The mobility ratio, in turn, is the relation between the displacing fluid mobility and the displaced fluid mobility. In the context of a water flooding procedure, for example, the mobility ratio can be defined according to the equation below.
Where krw and kro are the relative permeability of water and oil, and μw and μo the viscosity of oil and water, respectively. This ratio controls the stability of the displacement front, in the sense that when its value is higher than 1, viscous fingering occurs (Guillen, Carvalho, & Alvarado, 2012). On the other hand, if this ratio is lower than 1, the likelihood of a more uniform displacement front shape is higher.
To circumvent the shortcomings derived from techniques prone to low mobility ratios, other methods have been developed targeting a more favourable interaction between the injected fluid and the rock-fluid system. These methods generally employ chemical mechanisms in combination with the physical ones to reach the lowest possible value for residual oil saturation.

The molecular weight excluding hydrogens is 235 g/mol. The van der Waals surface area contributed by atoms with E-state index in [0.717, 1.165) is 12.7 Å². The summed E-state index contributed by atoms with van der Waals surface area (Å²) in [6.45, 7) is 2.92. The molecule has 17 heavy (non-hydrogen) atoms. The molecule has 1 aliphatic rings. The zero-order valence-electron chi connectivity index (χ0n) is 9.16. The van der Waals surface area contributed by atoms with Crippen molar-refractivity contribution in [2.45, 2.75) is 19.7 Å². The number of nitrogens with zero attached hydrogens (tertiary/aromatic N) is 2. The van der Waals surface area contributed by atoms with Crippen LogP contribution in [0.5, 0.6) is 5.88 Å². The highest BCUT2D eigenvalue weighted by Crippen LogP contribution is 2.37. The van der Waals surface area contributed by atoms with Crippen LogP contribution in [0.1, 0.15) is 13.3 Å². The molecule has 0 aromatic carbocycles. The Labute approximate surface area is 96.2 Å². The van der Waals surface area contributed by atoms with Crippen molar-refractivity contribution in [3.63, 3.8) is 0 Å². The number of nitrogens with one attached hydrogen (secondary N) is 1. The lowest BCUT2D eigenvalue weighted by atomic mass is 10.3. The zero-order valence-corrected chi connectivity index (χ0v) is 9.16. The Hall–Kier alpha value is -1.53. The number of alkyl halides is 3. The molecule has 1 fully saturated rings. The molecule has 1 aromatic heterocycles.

Hence, tertiary processes use the injection of miscible gases, chemicals, and application of thermal energy, mainly, aiming to reduce the mobility ratio by: lowering interfacial tension, promoting oil swelling and wettability modification, reducing oil viscosity. As such, these practices benefit the displacement of additional hydrocarbons commonly after the application of secondary methods. It is worth noting that the term tertiary recovery has been preferably referred to as “Enhanced Oil Recovery”, or EOR, once the three stages of recovery may not occur in the specified order, as previously mentioned. For example, for heavy crude oil reservoirs where it is not possible to profitably produce from primary methods due to high oil viscosity, EOR techniques are applied directly. In these cases, it is a common practice to inject steam into the reservoir in order to reduce oil viscosity; interfacial tension between asphaltenes and paraffins to the rock; distill crude oil light components that in turn can condense in the oil bank, reducing its viscosity and helping to remove trapped oil.